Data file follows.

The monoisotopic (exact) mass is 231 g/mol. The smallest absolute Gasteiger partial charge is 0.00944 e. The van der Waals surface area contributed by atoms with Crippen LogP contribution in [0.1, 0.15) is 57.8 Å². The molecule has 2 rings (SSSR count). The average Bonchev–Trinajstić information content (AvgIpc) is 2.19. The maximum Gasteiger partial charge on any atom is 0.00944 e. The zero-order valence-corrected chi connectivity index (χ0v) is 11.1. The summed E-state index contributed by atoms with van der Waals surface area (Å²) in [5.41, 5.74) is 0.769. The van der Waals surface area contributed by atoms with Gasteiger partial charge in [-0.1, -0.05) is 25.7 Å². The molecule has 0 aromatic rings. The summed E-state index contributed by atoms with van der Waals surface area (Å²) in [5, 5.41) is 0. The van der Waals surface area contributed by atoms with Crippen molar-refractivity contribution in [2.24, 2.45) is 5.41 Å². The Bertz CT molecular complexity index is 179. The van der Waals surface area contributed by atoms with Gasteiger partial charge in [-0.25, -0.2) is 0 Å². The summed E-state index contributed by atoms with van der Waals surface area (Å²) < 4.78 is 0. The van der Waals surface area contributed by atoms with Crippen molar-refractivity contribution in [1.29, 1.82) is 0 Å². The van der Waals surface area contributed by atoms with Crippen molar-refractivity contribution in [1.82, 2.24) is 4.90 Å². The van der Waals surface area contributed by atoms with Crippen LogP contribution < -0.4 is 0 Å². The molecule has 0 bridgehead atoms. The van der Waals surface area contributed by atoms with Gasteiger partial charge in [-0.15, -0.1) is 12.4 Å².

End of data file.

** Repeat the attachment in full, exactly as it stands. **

The monoisotopic (exact) mass is 231 g/mol. The smallest absolute Gasteiger partial charge is 0.00944 e. The van der Waals surface area contributed by atoms with Crippen LogP contribution in [0.1, 0.15) is 57.8 Å². The molecule has 2 rings (SSSR count). The average Bonchev–Trinajstić information content (AvgIpc) is 2.19. The maximum Gasteiger partial charge on any atom is 0.00944 e. The zero-order valence-corrected chi connectivity index (χ0v) is 11.1. The summed E-state index contributed by atoms with van der Waals surface area (Å²) in [5.41, 5.74) is 0.769. The van der Waals surface area contributed by atoms with Gasteiger partial charge in [-0.1, -0.05) is 25.7 Å². The molecule has 0 aromatic rings. The summed E-state index contributed by atoms with van der Waals surface area (Å²) in [5, 5.41) is 0. The van der Waals surface area contributed by atoms with Crippen molar-refractivity contribution in [2.24, 2.45) is 5.41 Å². The Bertz CT molecular complexity index is 179. The van der Waals surface area contributed by atoms with Gasteiger partial charge in [-0.25, -0.2) is 0 Å². The summed E-state index contributed by atoms with van der Waals surface area (Å²) < 4.78 is 0. The van der Waals surface area contributed by atoms with Crippen molar-refractivity contribution in [1.29, 1.82) is 0 Å². The van der Waals surface area contributed by atoms with Crippen molar-refractivity contribution in [1.82, 2.24) is 4.90 Å². The van der Waals surface area contributed by atoms with Crippen LogP contribution < -0.4 is 0 Å². The molecule has 0 bridgehead atoms. The van der Waals surface area contributed by atoms with Gasteiger partial charge in [-0.15, -0.1) is 12.4 Å².